— Recommendations are independently chosen by Reviewed’s editors. Purchases you make through our links may earn us a commission.
Whether you’re just moving into a new home or comfortably settled, adding plants to your space has many benefits. Plants help to clean the air, add color to the room, take up space on sparse shelves, and give you something to care for.
My “plant family” started when I was in the woes of seasonal depression and dealing with the stress of my senior year of undergrad. Having something that was both alive and dependent on me has grown into one of my favorite hobbies. If you’re looking to add some life and love to your home, this guide is for you!
Before you fill your cart with the cutest plants you can find, take a moment to critically assess your home and what kind of plants are best suited for your space. Ask yourself these four questions to help guide which plants will work best for your home.
What kind of light are you working with? Credit: Betsey Goldwasser / Reviewed
How is the natural light in your home?
The first step is to take note of your space, specifically looking at your windows and lighting. Does your kitchen get great light in the morning? Is it direct? Are there a few shady corners in the living room? What direction do your upstairs windows face?
Since plants need sunlight—and varying degrees and intensities of it—it’s important to know what you’re working with before you bring plants home. If your home gets light in the morning, you have east-facing windows; light in the afternoon/evening comes through west-facing windows.
If you have steady, direct light all day (and live in the Northern hemisphere) you have south-facing windows, which are GREAT, you lucky dog! These are optimal for succulents and plants that like to soak up the sun. Lastly, if you get indirect light and it’s a little gray, you have north-facing windows. These aren’t the best, but they’re good for super low-light plants and for giving recovering plants a break.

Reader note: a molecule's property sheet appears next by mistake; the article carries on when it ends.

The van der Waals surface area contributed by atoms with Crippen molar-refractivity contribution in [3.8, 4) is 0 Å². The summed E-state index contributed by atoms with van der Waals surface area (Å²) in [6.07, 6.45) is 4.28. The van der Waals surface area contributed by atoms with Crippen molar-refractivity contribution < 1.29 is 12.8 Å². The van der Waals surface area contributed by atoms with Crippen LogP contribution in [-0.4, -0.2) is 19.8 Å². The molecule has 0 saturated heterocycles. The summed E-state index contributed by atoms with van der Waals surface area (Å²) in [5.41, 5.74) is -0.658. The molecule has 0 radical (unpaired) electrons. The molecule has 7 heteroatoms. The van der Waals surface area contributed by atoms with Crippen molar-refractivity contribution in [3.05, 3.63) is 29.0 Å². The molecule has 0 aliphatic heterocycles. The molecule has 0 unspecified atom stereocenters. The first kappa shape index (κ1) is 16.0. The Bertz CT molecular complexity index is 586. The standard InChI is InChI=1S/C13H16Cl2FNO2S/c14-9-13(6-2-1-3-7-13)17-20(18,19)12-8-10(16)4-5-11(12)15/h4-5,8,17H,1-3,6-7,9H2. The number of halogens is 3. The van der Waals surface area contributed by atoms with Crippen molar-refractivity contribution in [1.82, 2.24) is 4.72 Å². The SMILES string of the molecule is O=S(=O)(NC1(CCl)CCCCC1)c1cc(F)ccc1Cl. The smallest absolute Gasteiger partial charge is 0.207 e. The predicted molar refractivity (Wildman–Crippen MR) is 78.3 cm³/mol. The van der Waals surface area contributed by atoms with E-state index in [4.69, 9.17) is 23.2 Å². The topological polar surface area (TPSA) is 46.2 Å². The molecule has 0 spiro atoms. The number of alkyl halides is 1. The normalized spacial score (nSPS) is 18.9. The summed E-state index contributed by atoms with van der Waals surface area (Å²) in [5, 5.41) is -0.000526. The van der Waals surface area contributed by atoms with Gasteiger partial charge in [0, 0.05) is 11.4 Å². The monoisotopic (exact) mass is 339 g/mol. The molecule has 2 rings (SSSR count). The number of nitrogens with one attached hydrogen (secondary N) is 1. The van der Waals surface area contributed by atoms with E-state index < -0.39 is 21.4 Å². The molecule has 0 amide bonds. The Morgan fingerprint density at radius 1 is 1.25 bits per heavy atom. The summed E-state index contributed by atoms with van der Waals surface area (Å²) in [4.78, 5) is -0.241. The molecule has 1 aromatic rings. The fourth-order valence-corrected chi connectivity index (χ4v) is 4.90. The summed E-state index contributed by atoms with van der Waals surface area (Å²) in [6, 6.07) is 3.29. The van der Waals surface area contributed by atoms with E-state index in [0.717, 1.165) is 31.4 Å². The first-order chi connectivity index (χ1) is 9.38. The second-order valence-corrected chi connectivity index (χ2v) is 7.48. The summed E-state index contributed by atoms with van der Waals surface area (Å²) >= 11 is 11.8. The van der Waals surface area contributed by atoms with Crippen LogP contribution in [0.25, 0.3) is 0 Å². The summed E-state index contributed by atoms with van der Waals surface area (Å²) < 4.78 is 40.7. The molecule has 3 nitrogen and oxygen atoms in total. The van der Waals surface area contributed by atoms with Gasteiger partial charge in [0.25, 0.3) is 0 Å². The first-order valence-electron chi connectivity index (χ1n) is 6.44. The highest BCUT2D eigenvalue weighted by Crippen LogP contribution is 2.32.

Once you know the amount of light you get, consider how much. Direct sunlight is bright and intense, which some plants need. Many houseplants prefer indirect light, which can be achieved with a light curtain or by placing them just out of reach of direct rays.
But, a lack of direct sunlight doesn’t mean you can’t have plants! There are numerous options for low-light rooms like bathrooms and shady bedrooms. The humidity of bathrooms is actually valuable for some plant variations, especially in the winter months!
Which plants should you buy? Credit: sagarmanis / Getty Images
Picking the right plant for your space requires research.
Before you buy plants, you need to consider more than just the lighting. Picture the space you want to add plants to—do you have floor space? Can you hang plants from the ceiling? Do you want plants that need to be watered often or ones that do well in dry soil?
Consider how involved you want to be—can you handle a plant that needs to be watered once a day? You also need to consider if you need pet-friendly options, as some plants are toxic too cats and dogs.
There are plants for all types of people, so think about what your needs are. These plants are ideal for all levels of involvement (and fun) depending on the light they grow best in. The “fun” category contains some plants that are more temperamental, have exciting and less traditional shapes, and tend to be more expensive. But in my experience, they’re satisfying to watch grow!